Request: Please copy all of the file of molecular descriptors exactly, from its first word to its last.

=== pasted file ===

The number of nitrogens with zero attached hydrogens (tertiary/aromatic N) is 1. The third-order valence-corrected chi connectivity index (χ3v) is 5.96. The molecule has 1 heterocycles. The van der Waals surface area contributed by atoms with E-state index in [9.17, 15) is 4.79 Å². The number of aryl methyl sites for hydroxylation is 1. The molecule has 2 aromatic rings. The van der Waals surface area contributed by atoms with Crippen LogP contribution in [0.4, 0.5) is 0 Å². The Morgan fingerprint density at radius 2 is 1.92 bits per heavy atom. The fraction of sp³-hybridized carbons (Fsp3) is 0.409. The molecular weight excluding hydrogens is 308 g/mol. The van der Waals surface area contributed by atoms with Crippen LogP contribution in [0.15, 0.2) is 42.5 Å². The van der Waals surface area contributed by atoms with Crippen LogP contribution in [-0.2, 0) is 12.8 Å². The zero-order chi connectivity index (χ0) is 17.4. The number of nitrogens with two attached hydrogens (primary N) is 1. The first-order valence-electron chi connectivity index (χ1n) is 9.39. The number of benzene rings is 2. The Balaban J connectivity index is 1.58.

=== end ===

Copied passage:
The number of nitrogens with zero attached hydrogens (tertiary/aromatic N) is 1. The third-order valence-corrected chi connectivity index (χ3v) is 5.96. The molecule has 1 heterocycles. The van der Waals surface area contributed by atoms with E-state index in [9.17, 15) is 4.79 Å². The number of aryl methyl sites for hydroxylation is 1. The molecule has 2 aromatic rings. The van der Waals surface area contributed by atoms with Crippen LogP contribution in [0.4, 0.5) is 0 Å². The Morgan fingerprint density at radius 2 is 1.92 bits per heavy atom. The fraction of sp³-hybridized carbons (Fsp3) is 0.409. The molecular weight excluding hydrogens is 308 g/mol. The van der Waals surface area contributed by atoms with Crippen LogP contribution in [0.15, 0.2) is 42.5 Å². The van der Waals surface area contributed by atoms with Crippen LogP contribution in [-0.2, 0) is 12.8 Å². The zero-order chi connectivity index (χ0) is 17.4. The number of nitrogens with two attached hydrogens (primary N) is 1. The first-order valence-electron chi connectivity index (χ1n) is 9.39. The number of benzene rings is 2. The Balaban J connectivity index is 1.58.